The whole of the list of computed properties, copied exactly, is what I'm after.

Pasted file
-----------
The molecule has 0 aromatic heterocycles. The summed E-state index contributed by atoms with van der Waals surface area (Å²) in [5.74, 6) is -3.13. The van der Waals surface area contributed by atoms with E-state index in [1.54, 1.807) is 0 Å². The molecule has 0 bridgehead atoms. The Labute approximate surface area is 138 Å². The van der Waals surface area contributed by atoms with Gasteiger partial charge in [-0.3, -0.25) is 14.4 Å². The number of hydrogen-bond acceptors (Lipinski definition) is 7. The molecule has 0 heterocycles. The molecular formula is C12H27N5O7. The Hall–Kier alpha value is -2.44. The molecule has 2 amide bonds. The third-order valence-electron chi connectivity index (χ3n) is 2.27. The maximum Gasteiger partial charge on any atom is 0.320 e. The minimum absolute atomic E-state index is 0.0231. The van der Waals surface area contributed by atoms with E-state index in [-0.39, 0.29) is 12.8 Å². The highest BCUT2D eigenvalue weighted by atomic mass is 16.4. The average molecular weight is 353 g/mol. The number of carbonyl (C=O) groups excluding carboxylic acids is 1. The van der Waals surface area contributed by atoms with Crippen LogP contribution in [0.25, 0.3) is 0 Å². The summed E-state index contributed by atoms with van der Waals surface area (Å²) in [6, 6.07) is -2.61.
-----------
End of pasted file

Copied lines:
The molecule has 0 aromatic heterocycles. The summed E-state index contributed by atoms with van der Waals surface area (Å²) in [5.74, 6) is -3.13. The van der Waals surface area contributed by atoms with E-state index in [1.54, 1.807) is 0 Å². The molecule has 0 bridgehead atoms. The Labute approximate surface area is 138 Å². The van der Waals surface area contributed by atoms with Gasteiger partial charge in [-0.3, -0.25) is 14.4 Å². The number of hydrogen-bond acceptors (Lipinski definition) is 7. The molecule has 0 heterocycles. The molecular formula is C12H27N5O7. The Hall–Kier alpha value is -2.44. The molecule has 2 amide bonds. The third-order valence-electron chi connectivity index (χ3n) is 2.27. The maximum Gasteiger partial charge on any atom is 0.320 e. The minimum absolute atomic E-state index is 0.0231. The van der Waals surface area contributed by atoms with E-state index in [-0.39, 0.29) is 12.8 Å². The highest BCUT2D eigenvalue weighted by atomic mass is 16.4. The average molecular weight is 353 g/mol. The number of carbonyl (C=O) groups excluding carboxylic acids is 1. The van der Waals surface area contributed by atoms with Crippen LogP contribution in [0.25, 0.3) is 0 Å². The summed E-state index contributed by atoms with van der Waals surface area (Å²) in [6, 6.07) is -2.61.